Validating transcripts with probes and imaging technology
Our method gives researchers precise control over the sequences they target and allows for single and multicolor imaging of regions ranging from tens of kilobases to megabases with the same basic protocol.
The oligonucleotide probes are renewable, highly efficient, and able to robustly label chromosomes in cell culture, fixed tissues, and metaphase spreads.
Another limitation to clone-based probes is that the genomic regions that can be visualized with them are restricted by the availability of clones and the size of their genomic inserts, which typically range from 50 to 300 kb.
Another technology is fluorescence in situ hybridization (FISH), wherein nucleic acids are targeted by fluorescently labeled probes and then visualized via microscopy; this technology is an extension of methods that once used radioactive probes and autoradiography but have since been adapted to use nonradioactive labels (5–11).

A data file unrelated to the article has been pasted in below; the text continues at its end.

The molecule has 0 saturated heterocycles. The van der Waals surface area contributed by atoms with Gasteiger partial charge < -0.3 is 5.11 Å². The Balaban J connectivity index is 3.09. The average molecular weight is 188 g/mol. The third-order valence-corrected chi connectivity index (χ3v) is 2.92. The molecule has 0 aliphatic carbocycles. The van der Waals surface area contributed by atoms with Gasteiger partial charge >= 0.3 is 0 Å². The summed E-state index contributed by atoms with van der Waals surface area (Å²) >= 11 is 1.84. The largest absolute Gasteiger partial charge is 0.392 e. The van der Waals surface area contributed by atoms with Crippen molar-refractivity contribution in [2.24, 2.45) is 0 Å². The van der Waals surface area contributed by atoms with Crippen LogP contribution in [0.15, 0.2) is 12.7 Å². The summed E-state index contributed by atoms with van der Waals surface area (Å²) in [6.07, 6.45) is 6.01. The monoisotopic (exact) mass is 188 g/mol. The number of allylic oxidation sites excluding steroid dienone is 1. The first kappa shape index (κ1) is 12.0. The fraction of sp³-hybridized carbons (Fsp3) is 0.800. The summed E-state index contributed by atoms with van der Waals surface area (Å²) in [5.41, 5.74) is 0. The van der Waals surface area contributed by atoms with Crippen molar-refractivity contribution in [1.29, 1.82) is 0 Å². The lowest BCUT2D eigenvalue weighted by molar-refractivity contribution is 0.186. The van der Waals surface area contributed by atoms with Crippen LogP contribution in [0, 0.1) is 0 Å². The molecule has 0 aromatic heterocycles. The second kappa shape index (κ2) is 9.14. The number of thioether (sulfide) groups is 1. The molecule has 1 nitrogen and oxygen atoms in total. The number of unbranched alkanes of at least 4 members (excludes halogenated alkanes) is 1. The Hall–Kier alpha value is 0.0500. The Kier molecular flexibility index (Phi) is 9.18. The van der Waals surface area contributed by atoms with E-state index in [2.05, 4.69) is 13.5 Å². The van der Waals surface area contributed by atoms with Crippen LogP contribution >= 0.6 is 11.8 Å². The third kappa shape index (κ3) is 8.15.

FISH is a single-cell assay, making it especially powerful for the detection of rare events that might otherwise be lost in mixed or asynchronous populations of cells.
FISH probes are typically derived from cloned genomic regions or flow-sorted chromosomes, which are labeled directly via nick translation or PCR in the presence of fluorophore-conjugated nucleotides or labeled indirectly with nucleotide-conjugated haptens, such as biotin and digoxigenin, and then visualized with secondary detection reagents.
Probe DNA is often fragmented into ∼150- to 250-bp pieces to facilitate its penetration into fixed cells (12) and, as many genomic clones contain repetitive sequences that occur abundantly in the genome, hybridization is typically performed in the presence of unlabeled repetitive DNA (13).